Forum Index


Board index » All Posts (Waterbug)

BottomBottom



Waterbug Waterbug
  • Just popping in
  • Just popping in
  • Posted on: 16/9/2013 7:56
Re: Fish problems, need help for inexperienced keeper!! #11
The test results look OK to me. Which tells me you have adequate bio filtering today. Ammonia and/or nitrite level tells me that.

The pond itself provides some bio filtering. Sides, inside of pump tubing, provide surface area for bacteria to convert ammonia and nitrite. Algae consumes ammonium (part of Total Ammonia) directly. Streams and waterfalls are great bio filters. So a pond has a fair amount of bio filtering before the things we think of as filters are added. So a pond can support some number of fish. Ammonia and nitrite levels tell whether true or not for a specific pond at a specific time.

Most pond plants will also consume ammonium, but not as well as algae only because algae grows faster normally and has more total mass. Potted plants would generally add more ammonia and nitrates from decay and stuff coming out of the media, than they would remove. Too close to call.

Plants and algae aren't reliable however. When an algae bloom is growing good you'll generally measure zero ammonia and nitrates, it's sucking it out of the water as fast as the pond can produce it. But when a bloom dies the decay will increase ammonia and nitrates.

Testing tells you what's going on.

The ulcers on the fish is a serious problem of course. No way to tell what the cause was. Ulcers are more of thing that happens after the problem. For example fungus can be the problem, damage skin, cause sores that get infected with bacteria which create ulcers which is what I would call what was described. Or parasites could start the process, or virus, lack of food, lack of O2, anything that stresses fish, lowers their immune system and bacteria can get a hold and then ulcers.

I don't really have any good simple advice. There are some good sites like KoiVet, that can help you work thru all the possibilities, but it's not simple at all. My best advice is to spend some time reading. It's faster and more effective for you to read and look at pictures and tell what's going on than trying to describe it in text to other people.

I normally don't recommend trying cures without having a good idea of what you're curing. More harm than good. But in this type of case the fish sound in pretty bad shape, more than one fish is involved, and a 200 gal pond is more treatable than a 5000 gal. I'd probably try something. What that something is...I really hate to guess based on some text. Even pictures aren't a big help, hard to get good pictures. This stuff is hard enough to figure out in person.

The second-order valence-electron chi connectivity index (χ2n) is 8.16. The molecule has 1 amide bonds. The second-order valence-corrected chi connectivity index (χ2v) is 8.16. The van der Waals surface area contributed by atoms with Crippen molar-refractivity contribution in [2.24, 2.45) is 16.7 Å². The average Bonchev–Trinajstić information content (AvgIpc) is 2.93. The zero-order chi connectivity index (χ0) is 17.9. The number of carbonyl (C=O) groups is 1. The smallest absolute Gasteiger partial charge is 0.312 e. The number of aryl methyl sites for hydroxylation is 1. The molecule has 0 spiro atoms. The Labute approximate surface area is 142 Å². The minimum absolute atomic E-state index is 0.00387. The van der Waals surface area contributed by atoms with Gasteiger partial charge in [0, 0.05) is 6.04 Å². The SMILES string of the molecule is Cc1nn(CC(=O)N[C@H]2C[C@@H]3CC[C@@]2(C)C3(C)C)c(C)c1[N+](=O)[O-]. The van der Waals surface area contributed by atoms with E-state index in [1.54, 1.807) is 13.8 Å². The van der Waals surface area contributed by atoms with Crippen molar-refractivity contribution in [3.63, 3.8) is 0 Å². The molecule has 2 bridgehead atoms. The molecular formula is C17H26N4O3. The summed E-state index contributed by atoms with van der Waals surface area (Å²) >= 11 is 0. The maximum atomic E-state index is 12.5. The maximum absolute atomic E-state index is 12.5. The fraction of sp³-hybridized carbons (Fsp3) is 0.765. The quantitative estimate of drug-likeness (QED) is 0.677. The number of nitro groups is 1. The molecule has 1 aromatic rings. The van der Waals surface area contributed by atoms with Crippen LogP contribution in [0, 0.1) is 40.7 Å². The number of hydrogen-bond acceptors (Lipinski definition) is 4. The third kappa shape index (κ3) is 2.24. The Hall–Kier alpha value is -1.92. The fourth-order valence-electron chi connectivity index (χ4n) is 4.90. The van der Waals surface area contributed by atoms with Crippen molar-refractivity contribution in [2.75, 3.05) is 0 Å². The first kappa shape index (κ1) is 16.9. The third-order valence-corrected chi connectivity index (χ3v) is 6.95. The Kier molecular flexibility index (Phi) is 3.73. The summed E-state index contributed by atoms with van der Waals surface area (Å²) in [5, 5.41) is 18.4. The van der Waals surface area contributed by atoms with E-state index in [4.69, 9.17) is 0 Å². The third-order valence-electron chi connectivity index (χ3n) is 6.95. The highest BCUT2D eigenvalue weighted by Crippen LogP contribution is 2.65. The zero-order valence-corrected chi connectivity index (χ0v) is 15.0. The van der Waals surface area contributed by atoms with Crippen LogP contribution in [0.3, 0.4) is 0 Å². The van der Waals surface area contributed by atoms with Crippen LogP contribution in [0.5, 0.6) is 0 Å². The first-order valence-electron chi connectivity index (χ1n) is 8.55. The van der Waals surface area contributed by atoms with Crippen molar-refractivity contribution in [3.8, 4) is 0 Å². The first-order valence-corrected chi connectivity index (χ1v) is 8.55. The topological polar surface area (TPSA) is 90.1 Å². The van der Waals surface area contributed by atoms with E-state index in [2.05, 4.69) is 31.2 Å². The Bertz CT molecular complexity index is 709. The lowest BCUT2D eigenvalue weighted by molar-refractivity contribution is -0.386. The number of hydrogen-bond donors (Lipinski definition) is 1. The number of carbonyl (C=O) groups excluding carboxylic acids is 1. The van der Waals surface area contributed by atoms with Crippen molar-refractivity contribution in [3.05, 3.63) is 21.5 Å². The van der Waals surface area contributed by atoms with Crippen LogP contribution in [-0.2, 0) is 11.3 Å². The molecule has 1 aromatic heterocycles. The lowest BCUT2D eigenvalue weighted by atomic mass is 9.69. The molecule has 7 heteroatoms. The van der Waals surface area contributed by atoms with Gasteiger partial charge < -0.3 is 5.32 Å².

By the time things get this bad it's pretty hard to fix without a fair amount of experience imo. Hard to talk people thru it. And once bacteria eats away things like lips they won't bounce back all the way to normal. Scars and loss of tissue are often forever. So it's just a tough road even if the fish live.

What I would do, not saying you should, is maybe put down the fish that look in the toughest shape. Like once fish start losing lips or ulcers look deep or cover a lot of the fish I throw in the towel. Then I remove all muck and decaying matter from the pond. Repeat that daily or even a few times a day for a week or two. Even if you're not getting much the stirring helps break down what remains.

For a 200 gal pond a simple minnow net and just scooping around the bottom works great.

Maybe I might get an air stone going, but I seriously doubt that would help much given the pond size and you already have a pump. More of a covering all bases thing. From the pictures the fish look well fed, I'd continue. Keep testing water just to be sure nothing changes. Smaller ponds can go from good to bad fast.

Hope it works out.


Waterbug Waterbug
  • Just popping in
  • Just popping in
  • Posted on: 16/9/2013 6:29
Re: Water Under Liner #12
Let me guess...you have clay soil?

finnipper has it.

I would only add that it isn't normally a high water table, but the exact same effect. A high water table can do it, but it has to be higher than the pond water level which is unusual. Normally when there's a high water table you run into that problem when digging the hole, unless the table happens to be low at the time.

More common, especially when I hear rain, is clay soil not draining.

Water is slow to drain thru clay soil so it only takes a little bit of water to get under a liner to fill all the space between liner and clay. When the water level in the pond is lower than the ground the entire pond and liner is like a boat in a lake and starts to float. Allows more water under, more floating, pretty soon the pond over flows putting more water under the liner.

A liner in a clay hole really compresses the clay. If you were to empty the pond and remove the liner and fill the hole with water it would probably whole water for a long time. It would look exactly like a high water table, but it would just be slow drainage.

Building up the sides like finnipper suggested is the easiest fix imo. The water level inside the pond just has to be even 1" above surrounding ground. Water still gets behind the liner, can't be helped, but can't get above ground level. So the water in the pond will always be heavier than the water under the liner can push up.



TopTop
« 1 (2)